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I've found that when it's cold enough, the car generally ignores eco and goes full blast during a remote start.
It will resume your previous programmed settings when you actually get in and start the car.

On damn-cold-days I typically do a full 10 minute remote start and extend it until I'm out the door. No waiting to recharge.
But my goal is not to leave with a full battery, it's to have a car that's not -23.
It'll run the window defoggers too, on chilly pre-conditioning, if the humidity is high.
 

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I’ve been use Ari_C’s method of preheating for some time now. For my commute, in cold weather, I will start the car manually about an hour before I leave while plugged in to 240v. The heat is set to Eco and Auto.

This accomplishes several things. First, it warms the traction battery up to operating temperature. While the battery does get some heating when plugged in and the car off, I believe it moves to a higher temperature when the car is turned on. I’ll back this up by the fact that when the car is switched on, a pump can be heard winding up, even if the heat is set to off.

Two, at Eco, the car warms up slowly. The 240v can pretty well keep up with the demand, which is not the case with Comfort. Comfort heating will use all of the 240v plus drain some of the traction battery, thus requiring a recharge period to get back to full battery strength, during which time the car is cooling off again. After an hour at Eco, the car is fairly toasty with not just the air, but the seats, the steering wheel, the inside of the windows, etc. all warmed up. The Auto setting allows the air conditioner to come on occasionally to take moisture out of the interior air and help prevent fogging of the windows.

Three, with the Volt running and plugged in, it will gradually charge up the hidden “house on the hill” buffer of the battery, at least in Generation 1. This buffer was designed for people who live on a hill. If they leave home with a “full” battery and then do regenerative breaking going down the hill, this hidden buffer gives a place for that energy to go. Turning the car on while plugged in gives the same result. The additional buffer may give one to three more miles of range depending on driving habits and temperature.

When I’m ready to go, I unplug the car, set the heat to Off, but leave the fan on a couple of notches, direct the air to the windshield, and shut off outside air flow. Since the radiator is up to temp, warm air will still flow for several minutes, and since the interior of the car is all warmed up, it will stay comfortable for most of my commute. Keeping air flowing to the windshield helps to keep it clear.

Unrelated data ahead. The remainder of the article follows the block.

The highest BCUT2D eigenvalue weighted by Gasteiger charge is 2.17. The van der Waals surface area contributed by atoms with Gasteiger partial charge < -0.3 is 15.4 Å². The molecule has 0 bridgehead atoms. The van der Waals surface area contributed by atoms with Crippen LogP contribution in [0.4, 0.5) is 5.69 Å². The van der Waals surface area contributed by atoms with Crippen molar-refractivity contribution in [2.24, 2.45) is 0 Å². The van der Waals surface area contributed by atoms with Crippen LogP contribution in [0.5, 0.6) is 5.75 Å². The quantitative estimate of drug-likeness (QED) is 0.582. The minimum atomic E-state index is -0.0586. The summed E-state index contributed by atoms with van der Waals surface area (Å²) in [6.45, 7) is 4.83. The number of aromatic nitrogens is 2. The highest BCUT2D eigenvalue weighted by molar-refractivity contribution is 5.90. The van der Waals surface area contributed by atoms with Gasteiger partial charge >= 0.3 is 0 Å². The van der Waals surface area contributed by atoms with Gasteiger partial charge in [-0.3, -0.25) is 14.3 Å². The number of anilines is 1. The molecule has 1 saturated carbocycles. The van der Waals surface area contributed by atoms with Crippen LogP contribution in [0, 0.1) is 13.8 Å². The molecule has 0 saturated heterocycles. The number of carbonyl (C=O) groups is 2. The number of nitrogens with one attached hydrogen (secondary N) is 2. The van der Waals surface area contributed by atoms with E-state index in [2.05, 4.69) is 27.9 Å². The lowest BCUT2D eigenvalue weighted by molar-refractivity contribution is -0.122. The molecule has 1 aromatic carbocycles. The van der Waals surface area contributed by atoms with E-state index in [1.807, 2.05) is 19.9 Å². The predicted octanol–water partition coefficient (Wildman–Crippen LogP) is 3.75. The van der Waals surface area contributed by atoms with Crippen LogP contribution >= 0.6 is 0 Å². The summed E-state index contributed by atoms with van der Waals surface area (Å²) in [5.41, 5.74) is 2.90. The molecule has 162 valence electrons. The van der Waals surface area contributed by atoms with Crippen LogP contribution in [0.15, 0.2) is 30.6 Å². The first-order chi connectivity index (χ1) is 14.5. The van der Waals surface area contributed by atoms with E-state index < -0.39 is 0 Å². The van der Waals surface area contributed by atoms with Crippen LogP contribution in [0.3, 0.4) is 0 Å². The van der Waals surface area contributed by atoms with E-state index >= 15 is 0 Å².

Using this method in cold weather, I’m always able to make my thirty-seven mile commute on battery with at least a few miles of range to spare. I have installed the ERDTT defeat switch so the gas engine never engages in cold weather.
I do this too when the temperature is below 8~9C - the battery heater runs to bring the battery up to 9C, hence my thinking on that. Today was 9C so I just ran preheating (twice). (It will go a bit lower ambient before the pack heater runs, it is whether the pack is 9C, not ambient.)

The 3.4kW is not enough to keep the heat going for the first 15 to 30 minutes (dependent on ambient) so draws down the battery, but after that it reaches an equilibrium and will top the battery back up as the heater element cycles on and off. So 45 to 60 mins is about right.

I would not advise you run to the window only. Perhaps you have not realised - if you run windscreen only it turns the AC and heat on automatically! I just leave it on the 3-way vent. (MY13, not possible on MY14 I believe?)
 

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If I have the car set too charge for a departure time of 7am, and I remote start after 7am, will the car try to regain the lost charge?
 

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Its been a while since I stopped by here! Its nice to see "familiar faces" still :)
As of yesterday, we're officially a TWO VOLT Family - KoniVolt#1 and KoniVolt#2 :)
But..
Back to the subject - I thought app remote starting by default preheats in COMFORT and some predetermined temp setting., regardless of settings the car was left on its last drive?
Only remote starting from the keyfob does preheat according to settings left after last drive.

Can someone please clarify this?
 

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If I have the car set too charge for a departure time of 7am, and I remote start after 7am, will the car try to regain the lost charge?
At minimum it will draw power while remote start is active, regardless of schedule settings.
It may or may not continue charging after, I can't comment on a 2017 as I don't have one ;)